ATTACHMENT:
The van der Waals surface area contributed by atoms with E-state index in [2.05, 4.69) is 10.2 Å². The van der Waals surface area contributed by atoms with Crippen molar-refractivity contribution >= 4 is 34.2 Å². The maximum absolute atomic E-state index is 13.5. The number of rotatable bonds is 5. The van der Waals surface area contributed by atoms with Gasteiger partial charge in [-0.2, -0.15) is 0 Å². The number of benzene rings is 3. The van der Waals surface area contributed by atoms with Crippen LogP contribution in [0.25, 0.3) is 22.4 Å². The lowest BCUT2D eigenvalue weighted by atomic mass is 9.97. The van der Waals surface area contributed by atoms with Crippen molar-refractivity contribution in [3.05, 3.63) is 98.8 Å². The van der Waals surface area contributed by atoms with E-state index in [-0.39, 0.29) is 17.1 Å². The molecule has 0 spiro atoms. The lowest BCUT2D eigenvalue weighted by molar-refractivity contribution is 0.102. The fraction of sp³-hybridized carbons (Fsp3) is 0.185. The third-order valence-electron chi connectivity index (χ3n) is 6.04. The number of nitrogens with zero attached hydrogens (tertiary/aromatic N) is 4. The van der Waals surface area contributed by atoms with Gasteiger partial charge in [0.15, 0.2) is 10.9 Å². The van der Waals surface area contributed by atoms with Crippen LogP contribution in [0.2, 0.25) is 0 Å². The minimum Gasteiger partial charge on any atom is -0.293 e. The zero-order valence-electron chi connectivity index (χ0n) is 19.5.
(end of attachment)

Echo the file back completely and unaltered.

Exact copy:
The van der Waals surface area contributed by atoms with E-state index in [2.05, 4.69) is 10.2 Å². The van der Waals surface area contributed by atoms with Crippen molar-refractivity contribution >= 4 is 34.2 Å². The maximum absolute atomic E-state index is 13.5. The number of rotatable bonds is 5. The van der Waals surface area contributed by atoms with Gasteiger partial charge in [-0.2, -0.15) is 0 Å². The number of benzene rings is 3. The van der Waals surface area contributed by atoms with Crippen LogP contribution in [0.25, 0.3) is 22.4 Å². The lowest BCUT2D eigenvalue weighted by atomic mass is 9.97. The van der Waals surface area contributed by atoms with Crippen molar-refractivity contribution in [3.05, 3.63) is 98.8 Å². The van der Waals surface area contributed by atoms with E-state index in [-0.39, 0.29) is 17.1 Å². The molecule has 0 spiro atoms. The lowest BCUT2D eigenvalue weighted by molar-refractivity contribution is 0.102. The fraction of sp³-hybridized carbons (Fsp3) is 0.185. The third-order valence-electron chi connectivity index (χ3n) is 6.04. The number of nitrogens with zero attached hydrogens (tertiary/aromatic N) is 4. The van der Waals surface area contributed by atoms with Gasteiger partial charge in [0.15, 0.2) is 10.9 Å². The van der Waals surface area contributed by atoms with Crippen LogP contribution in [0.2, 0.25) is 0 Å². The minimum Gasteiger partial charge on any atom is -0.293 e. The zero-order valence-electron chi connectivity index (χ0n) is 19.5.